There were now three main groups on the road, and I was in the third. This group held (approximately) places 40-60. The pace was tough, but I wasn’t on the limit. Two laps down, one to go.
We mopped up a few riders dropped from the groups ahead, and our group now contained approximately places 30-55. I hung in with this group to the top of the KOM, but as we hit the Cornwall Road uphill toward the final sprint point, the riders at the front of my group started hammering, and we stretched out. A gap opened ahead of the rider just ahead of me, and by the time I realized what was happening I was mostly out of the draft.
I began to hammer to catch the group, but I couldn’t close the 1-second gap even as the road leveled out through the sprint. I pressed F1 for an elbow flick, hoping against hope that another rider would come around me who could tow me to the group. But that didn’t happen either.
And that was it. 15 places rode away from us, and I was left to duke it out with just two other riders for the finish. I finished between them, in 45th place.
Watch full race video (unedited):
Thoughts on Autocategorization
So how was my first autocat experience? I have no complaints. To me, it felt similar to a ZRL Division 1 B race we did on the same route, where I finished even further down in the pack (60th place!) over just two laps.
I’m not even close to an “Almost A” in terms of my power numbers. So I wasn’t surprised to be signed up to class 3, which was almost entirely B riders (in terms of ZwiftPower categories), with just a few As. At a glance, it appeared class 2 was mostly populated by A riders with some lightweight Bs, and class 1 was almost entirely A and A+ riders, with a few strong lightweight Bs.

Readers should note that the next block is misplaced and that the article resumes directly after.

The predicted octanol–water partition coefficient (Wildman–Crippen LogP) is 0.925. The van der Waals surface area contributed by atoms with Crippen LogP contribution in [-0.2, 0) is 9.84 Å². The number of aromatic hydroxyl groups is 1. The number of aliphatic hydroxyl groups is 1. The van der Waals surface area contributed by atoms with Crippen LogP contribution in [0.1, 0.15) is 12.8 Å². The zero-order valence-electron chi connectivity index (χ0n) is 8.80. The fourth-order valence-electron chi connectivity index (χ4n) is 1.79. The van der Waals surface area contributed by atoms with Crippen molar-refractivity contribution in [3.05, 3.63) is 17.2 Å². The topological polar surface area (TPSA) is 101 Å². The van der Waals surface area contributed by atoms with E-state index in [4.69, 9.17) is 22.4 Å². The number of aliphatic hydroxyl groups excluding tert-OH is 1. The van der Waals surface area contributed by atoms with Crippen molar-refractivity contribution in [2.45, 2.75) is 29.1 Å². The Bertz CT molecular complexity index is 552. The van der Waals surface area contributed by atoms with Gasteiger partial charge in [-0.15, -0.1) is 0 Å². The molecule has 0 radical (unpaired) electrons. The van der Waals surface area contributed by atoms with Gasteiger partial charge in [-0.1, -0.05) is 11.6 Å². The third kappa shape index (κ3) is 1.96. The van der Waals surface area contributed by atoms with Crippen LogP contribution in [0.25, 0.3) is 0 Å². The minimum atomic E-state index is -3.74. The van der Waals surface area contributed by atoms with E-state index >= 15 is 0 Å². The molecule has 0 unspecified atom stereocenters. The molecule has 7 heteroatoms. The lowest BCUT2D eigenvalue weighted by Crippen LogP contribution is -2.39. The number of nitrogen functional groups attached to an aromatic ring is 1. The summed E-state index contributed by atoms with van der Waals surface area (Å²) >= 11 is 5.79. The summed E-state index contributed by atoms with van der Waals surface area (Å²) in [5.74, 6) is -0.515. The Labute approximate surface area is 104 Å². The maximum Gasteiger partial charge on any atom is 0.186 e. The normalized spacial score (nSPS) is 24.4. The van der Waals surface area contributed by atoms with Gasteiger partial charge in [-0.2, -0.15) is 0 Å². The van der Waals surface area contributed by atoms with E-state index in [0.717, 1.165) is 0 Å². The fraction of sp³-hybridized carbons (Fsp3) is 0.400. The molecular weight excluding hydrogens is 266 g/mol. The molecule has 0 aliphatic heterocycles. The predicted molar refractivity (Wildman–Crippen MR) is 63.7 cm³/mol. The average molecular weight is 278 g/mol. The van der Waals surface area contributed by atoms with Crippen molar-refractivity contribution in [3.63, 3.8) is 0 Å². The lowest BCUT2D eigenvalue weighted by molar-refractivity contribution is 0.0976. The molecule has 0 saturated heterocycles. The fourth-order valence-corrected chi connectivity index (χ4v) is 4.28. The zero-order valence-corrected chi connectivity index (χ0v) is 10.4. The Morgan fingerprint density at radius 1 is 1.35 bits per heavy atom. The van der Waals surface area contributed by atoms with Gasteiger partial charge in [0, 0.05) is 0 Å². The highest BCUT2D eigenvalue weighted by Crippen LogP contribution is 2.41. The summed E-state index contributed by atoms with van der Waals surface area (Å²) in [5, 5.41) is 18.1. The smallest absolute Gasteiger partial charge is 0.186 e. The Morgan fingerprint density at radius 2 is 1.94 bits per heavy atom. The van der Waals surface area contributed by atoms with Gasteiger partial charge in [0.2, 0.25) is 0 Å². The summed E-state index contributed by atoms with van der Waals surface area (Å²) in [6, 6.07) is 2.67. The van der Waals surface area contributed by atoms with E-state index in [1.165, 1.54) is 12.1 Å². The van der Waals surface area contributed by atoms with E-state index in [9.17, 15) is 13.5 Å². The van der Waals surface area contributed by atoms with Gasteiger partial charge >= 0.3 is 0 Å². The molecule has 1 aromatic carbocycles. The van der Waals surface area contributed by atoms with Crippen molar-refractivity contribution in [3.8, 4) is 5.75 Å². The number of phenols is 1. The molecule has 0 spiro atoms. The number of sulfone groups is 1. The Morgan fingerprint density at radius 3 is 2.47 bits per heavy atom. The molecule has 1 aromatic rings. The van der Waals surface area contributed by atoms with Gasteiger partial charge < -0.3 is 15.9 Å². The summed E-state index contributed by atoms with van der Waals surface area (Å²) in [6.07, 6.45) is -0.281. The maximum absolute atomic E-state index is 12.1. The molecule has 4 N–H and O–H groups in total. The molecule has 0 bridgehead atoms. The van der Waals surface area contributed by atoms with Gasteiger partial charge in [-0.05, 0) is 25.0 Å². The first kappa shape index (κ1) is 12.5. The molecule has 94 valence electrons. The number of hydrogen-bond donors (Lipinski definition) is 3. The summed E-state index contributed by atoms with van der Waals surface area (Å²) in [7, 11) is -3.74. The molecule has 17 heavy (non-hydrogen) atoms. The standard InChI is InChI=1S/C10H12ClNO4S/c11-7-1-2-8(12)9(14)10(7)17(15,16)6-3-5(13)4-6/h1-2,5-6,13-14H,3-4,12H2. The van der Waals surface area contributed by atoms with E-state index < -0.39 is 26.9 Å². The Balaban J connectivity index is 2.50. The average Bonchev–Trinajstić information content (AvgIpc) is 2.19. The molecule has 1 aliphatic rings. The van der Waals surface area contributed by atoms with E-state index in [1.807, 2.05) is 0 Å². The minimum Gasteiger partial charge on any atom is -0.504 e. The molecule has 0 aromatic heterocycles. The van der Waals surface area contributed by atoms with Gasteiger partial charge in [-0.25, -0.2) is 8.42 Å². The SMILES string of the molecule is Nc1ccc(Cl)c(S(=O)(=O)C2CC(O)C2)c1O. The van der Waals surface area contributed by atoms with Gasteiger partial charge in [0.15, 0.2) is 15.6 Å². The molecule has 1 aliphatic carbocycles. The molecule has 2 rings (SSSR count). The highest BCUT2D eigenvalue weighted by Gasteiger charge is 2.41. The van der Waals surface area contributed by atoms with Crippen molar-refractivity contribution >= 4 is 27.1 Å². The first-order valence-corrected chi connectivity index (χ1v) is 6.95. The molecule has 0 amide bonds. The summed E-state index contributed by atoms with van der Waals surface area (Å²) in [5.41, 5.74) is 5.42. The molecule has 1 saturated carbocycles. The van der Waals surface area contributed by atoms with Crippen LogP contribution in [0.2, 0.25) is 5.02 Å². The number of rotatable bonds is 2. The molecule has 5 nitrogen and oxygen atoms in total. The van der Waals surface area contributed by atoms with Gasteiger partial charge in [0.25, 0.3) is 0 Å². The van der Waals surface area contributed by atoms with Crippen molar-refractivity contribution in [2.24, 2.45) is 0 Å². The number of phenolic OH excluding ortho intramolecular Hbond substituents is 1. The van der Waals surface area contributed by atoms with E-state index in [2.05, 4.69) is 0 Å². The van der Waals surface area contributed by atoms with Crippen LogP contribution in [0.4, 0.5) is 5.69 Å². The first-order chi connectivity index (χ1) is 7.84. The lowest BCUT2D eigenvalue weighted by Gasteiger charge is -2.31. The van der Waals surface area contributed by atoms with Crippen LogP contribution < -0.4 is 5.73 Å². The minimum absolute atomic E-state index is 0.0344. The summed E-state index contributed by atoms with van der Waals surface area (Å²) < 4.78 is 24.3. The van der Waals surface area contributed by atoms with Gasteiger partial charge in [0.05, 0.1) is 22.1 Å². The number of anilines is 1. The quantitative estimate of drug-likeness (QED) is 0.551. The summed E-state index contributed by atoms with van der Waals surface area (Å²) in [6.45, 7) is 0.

There will be riders who don’t like the class they’re placed in, of course. Those will probably be riders who were pretty strong in their ZwiftPower category (say, a strong C) who are placed in a class where they’re racing against Bs. It may also be lighter riders who have been milking the ZwiftPower wattage limit system and walking away with lots of wins, who are now racing against higher category riders. What doesn’t kill you makes you stronger, right?
One interesting thing many racers don’t understand about the autocat system is that your class can change on a per-race basis. Your class is currently based on your power numbers, as well as your performance on routes similar to the route you’re signing up for. So, for example, I may be a C3 in Yorkshire (where I don’t perform really well) but a C2 in Crit City (where I can hang with the front in some A races).
WTRL is still testing and tweaking their autocat system (read their notes on it here), and will continue to do so for some time. That it worked as well as it did out of the gate is a testament to their smarts, hard work, and attention to detail.
My hope for the autocat system is that it continues to evolve and begins to include race results as a categorization factor. (WTRL’s autocat page says this is coming.) And once the system is working well, I want to see it integrated seamlessly into Zwift, so anyone can sign up for a race and be automagically placed in the correct category.
Some sort of database issue or bug caused ZwiftPower to not show all riders in the results for my event, and others in the Zwift Classics series. My results page shows 57 finishers, while WTRL’s results show all 129!
Hopefully this isn’t a sign of things to come – I like having complete results in ZwiftPower. But with the way Zwift is investing heavily in WTRL’s side of things, I can imagine we’ll continue to see more development and improvement of WTRL’s systems compared to ZwiftPower. RIP ZwiftPower? Maybe. Slowly…
Did you participate in the first of the Zwift Classics races? How was your autocat experience? Share below!